This symposium will compare and contrast the implementation of 1 to 1 computing strategies in schools in England and Australia, based on 22 case studies carried out in England in 2012 and 13 studies undertaken in 2013 in Queensland, Western Australia, New South Wales, Victoria, and Tasmania. These studies span primary and secondary schools, mainstream and special schools, and state, religious and independent schools. The researchers included Professor Peter Twining (The Open University, UK); Professor Paul Newhouse, Dr Jenny Lane and Dr Martin Cooper (Edith Cowan University); Associate Professor Romina Jamieson-Proctor, Dr Petrea Redmond and Professor Peter Albion (University of Southern Queensland); Dr Jason Zagami (Griffith University); Dr Damian Maher (University of Technology, Sydney); Dr Ted Clark and Dr Dianne Chambers (University of Melbourne); and Dr. Andrew Fluck (University of Tasmania).
In both England and Australia there have been significant developments in policy and funding for digital technology in schools, as well as in the availability of Internet-enabled mobile devices. This has led to an explosion of schools looking to introduce 1 to 1 computing strategies, such as Bring Your Own Device (BYOD). However, recent research suggests that the deployment of such initiatives is complex, and that additional support is needed to help schools implement 1 to 1 mobile device strategies more effectively.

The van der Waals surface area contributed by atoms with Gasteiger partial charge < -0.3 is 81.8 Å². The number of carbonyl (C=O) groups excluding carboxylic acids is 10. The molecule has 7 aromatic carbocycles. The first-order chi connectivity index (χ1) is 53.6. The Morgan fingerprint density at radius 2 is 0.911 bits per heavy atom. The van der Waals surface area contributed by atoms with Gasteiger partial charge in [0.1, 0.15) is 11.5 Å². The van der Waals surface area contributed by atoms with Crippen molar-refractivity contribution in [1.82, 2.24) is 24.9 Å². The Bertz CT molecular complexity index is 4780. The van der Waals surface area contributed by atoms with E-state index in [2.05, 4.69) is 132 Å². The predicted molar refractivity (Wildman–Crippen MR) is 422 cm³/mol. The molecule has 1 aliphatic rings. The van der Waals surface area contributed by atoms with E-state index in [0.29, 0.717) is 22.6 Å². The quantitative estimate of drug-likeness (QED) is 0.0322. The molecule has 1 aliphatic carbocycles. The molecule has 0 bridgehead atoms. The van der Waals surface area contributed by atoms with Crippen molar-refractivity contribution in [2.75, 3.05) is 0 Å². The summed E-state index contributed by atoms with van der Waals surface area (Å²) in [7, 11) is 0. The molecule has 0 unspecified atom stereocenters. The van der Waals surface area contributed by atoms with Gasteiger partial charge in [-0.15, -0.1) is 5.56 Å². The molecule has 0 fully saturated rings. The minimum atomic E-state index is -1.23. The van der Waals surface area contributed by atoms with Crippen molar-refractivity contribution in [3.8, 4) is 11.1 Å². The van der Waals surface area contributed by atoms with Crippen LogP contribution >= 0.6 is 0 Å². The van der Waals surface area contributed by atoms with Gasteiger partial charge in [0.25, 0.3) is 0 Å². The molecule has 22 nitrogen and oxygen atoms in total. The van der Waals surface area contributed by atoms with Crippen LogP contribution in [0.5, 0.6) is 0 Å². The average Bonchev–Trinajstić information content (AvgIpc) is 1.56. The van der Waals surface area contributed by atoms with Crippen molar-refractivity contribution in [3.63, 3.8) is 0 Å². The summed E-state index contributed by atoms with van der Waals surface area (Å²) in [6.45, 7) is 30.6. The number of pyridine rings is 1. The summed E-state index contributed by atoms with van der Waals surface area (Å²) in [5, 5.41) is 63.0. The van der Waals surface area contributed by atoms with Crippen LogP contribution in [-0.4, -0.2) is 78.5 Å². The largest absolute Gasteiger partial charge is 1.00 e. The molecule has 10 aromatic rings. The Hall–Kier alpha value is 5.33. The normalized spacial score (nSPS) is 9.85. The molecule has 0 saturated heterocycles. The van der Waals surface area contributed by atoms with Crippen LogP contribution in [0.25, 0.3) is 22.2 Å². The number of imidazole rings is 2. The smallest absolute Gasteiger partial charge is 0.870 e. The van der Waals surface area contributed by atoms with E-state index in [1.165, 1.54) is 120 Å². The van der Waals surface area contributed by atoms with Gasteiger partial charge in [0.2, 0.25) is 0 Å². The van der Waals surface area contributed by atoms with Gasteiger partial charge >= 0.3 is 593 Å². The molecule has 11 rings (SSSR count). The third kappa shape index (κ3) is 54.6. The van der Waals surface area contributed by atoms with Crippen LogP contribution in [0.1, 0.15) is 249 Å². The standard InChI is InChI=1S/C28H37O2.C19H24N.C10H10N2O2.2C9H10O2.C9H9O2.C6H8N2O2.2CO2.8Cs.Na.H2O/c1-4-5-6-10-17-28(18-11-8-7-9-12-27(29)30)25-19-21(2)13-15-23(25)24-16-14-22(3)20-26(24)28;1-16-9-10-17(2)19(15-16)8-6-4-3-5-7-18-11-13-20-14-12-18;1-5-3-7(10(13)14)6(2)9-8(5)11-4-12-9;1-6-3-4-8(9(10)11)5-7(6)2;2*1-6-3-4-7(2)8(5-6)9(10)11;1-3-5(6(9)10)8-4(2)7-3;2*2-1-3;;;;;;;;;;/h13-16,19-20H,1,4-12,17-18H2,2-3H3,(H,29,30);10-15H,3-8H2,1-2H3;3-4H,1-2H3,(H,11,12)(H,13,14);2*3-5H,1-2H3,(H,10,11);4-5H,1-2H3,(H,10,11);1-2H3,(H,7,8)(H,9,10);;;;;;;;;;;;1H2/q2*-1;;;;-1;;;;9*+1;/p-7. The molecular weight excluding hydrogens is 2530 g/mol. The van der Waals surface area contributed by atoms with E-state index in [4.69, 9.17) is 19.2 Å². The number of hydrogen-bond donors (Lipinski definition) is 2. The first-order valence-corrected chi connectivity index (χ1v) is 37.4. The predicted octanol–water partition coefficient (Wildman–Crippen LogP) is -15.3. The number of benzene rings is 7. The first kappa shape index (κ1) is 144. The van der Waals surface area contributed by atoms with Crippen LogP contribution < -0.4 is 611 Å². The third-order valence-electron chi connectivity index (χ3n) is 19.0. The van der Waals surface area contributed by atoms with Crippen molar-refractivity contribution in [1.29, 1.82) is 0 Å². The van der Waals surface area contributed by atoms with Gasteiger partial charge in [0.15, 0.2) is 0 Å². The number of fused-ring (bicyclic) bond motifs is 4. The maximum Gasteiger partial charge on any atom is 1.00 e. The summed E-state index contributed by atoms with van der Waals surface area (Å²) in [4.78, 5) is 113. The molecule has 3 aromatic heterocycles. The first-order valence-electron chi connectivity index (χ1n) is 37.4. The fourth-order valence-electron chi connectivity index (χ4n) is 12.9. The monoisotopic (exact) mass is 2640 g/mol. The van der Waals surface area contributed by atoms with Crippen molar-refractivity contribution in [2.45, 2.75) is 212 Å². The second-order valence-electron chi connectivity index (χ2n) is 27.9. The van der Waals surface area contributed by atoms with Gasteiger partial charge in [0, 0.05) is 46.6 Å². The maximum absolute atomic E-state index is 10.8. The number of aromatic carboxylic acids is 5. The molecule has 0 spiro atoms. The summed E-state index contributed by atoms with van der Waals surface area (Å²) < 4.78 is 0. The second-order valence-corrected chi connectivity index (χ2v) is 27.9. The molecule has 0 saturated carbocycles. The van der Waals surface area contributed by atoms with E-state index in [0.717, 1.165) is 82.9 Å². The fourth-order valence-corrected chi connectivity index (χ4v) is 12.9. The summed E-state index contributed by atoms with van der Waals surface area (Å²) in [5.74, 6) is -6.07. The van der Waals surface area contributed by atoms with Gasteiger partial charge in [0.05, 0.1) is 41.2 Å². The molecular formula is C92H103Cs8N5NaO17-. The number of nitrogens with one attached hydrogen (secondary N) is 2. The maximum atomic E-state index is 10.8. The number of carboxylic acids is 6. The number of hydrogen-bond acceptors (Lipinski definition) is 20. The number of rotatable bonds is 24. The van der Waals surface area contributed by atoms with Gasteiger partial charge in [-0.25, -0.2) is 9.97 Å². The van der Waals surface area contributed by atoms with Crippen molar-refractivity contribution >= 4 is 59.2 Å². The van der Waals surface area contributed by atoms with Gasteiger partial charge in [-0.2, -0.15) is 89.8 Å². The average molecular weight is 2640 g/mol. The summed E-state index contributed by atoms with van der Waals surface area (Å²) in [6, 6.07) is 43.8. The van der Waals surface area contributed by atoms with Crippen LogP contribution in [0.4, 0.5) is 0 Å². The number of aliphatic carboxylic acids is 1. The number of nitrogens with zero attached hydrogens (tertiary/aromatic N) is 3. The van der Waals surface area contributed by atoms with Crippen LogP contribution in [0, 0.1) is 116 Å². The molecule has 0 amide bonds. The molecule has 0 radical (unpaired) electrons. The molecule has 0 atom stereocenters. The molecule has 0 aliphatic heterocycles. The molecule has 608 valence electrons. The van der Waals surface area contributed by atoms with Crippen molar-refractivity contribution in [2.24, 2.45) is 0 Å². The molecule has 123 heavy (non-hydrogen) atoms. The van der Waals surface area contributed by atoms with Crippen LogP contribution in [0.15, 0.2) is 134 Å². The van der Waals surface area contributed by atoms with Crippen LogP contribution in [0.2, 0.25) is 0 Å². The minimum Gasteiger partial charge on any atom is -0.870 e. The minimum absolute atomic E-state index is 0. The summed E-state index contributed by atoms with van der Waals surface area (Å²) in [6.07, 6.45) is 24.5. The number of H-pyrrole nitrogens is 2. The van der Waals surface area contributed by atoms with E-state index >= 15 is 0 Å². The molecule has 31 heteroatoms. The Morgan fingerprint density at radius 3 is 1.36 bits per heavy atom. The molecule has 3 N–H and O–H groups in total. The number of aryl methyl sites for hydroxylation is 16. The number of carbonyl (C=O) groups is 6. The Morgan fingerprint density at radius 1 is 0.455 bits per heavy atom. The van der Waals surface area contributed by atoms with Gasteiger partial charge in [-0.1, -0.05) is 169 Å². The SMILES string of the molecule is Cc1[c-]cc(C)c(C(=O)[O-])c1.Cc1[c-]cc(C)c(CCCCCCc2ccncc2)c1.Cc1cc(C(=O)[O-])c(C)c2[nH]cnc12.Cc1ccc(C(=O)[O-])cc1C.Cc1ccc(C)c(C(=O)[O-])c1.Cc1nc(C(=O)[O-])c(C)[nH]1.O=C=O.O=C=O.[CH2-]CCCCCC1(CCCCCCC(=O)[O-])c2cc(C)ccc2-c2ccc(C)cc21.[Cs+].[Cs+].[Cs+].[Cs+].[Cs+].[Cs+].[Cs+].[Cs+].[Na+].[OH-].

Peter Twining will introduce a series of trends or dimensions of practice (http://edfutures.net/Digital_technology_trends) that emerged from the analysis of the data from these case studies. The five panel members will illustrate some of these dimensions using examples from the English and Australian studies. Key similarities and differences between 1 to 1 computing in England and Australia will be described.
This session will provide useful insights into and practical guidance on the implementation of 1 to 1 strategies in schools, which should help enhance schools’ strategic planning and day-to-day practice. The discussion will enable sharing of expertise between participants, panel members and the wider research team.
Please bring enthusiasm, scepticism, your personal experiences and a willingness to engage in critical dialogue. If you have a mobile device so you can Tweet (or similar) then bring that too.